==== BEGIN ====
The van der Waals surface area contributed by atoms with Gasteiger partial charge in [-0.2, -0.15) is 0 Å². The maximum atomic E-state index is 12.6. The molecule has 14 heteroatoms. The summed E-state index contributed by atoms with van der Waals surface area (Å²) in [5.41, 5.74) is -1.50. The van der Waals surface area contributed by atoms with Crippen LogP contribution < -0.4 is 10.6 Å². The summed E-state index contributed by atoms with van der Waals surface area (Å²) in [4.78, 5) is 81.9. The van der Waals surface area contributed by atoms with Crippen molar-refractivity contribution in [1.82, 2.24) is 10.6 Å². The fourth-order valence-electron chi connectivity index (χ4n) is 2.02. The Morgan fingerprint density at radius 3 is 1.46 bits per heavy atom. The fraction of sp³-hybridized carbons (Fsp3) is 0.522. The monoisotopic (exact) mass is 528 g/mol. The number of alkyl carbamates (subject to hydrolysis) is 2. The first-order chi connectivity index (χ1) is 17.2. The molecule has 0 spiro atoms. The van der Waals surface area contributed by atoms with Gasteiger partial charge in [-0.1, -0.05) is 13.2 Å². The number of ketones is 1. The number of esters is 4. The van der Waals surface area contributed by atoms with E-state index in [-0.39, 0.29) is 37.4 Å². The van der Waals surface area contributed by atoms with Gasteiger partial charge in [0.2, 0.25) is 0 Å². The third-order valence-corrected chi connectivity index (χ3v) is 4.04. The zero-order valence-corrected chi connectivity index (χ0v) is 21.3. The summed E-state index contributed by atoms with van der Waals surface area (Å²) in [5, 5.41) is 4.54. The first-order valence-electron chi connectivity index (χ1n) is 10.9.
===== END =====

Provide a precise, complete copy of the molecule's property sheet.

The van der Waals surface area contributed by atoms with Gasteiger partial charge in [-0.2, -0.15) is 0 Å². The maximum atomic E-state index is 12.6. The molecule has 14 heteroatoms. The summed E-state index contributed by atoms with van der Waals surface area (Å²) in [5.41, 5.74) is -1.50. The van der Waals surface area contributed by atoms with Crippen LogP contribution < -0.4 is 10.6 Å². The summed E-state index contributed by atoms with van der Waals surface area (Å²) in [4.78, 5) is 81.9. The van der Waals surface area contributed by atoms with Crippen molar-refractivity contribution in [1.82, 2.24) is 10.6 Å². The fourth-order valence-electron chi connectivity index (χ4n) is 2.02. The Morgan fingerprint density at radius 3 is 1.46 bits per heavy atom. The fraction of sp³-hybridized carbons (Fsp3) is 0.522. The monoisotopic (exact) mass is 528 g/mol. The number of alkyl carbamates (subject to hydrolysis) is 2. The first-order chi connectivity index (χ1) is 17.2. The molecule has 0 spiro atoms. The van der Waals surface area contributed by atoms with Gasteiger partial charge in [-0.1, -0.05) is 13.2 Å². The number of ketones is 1. The number of esters is 4. The van der Waals surface area contributed by atoms with E-state index in [-0.39, 0.29) is 37.4 Å². The van der Waals surface area contributed by atoms with Gasteiger partial charge in [0.2, 0.25) is 0 Å². The third-order valence-corrected chi connectivity index (χ3v) is 4.04. The zero-order valence-corrected chi connectivity index (χ0v) is 21.3. The summed E-state index contributed by atoms with van der Waals surface area (Å²) in [5, 5.41) is 4.54. The first-order valence-electron chi connectivity index (χ1n) is 10.9.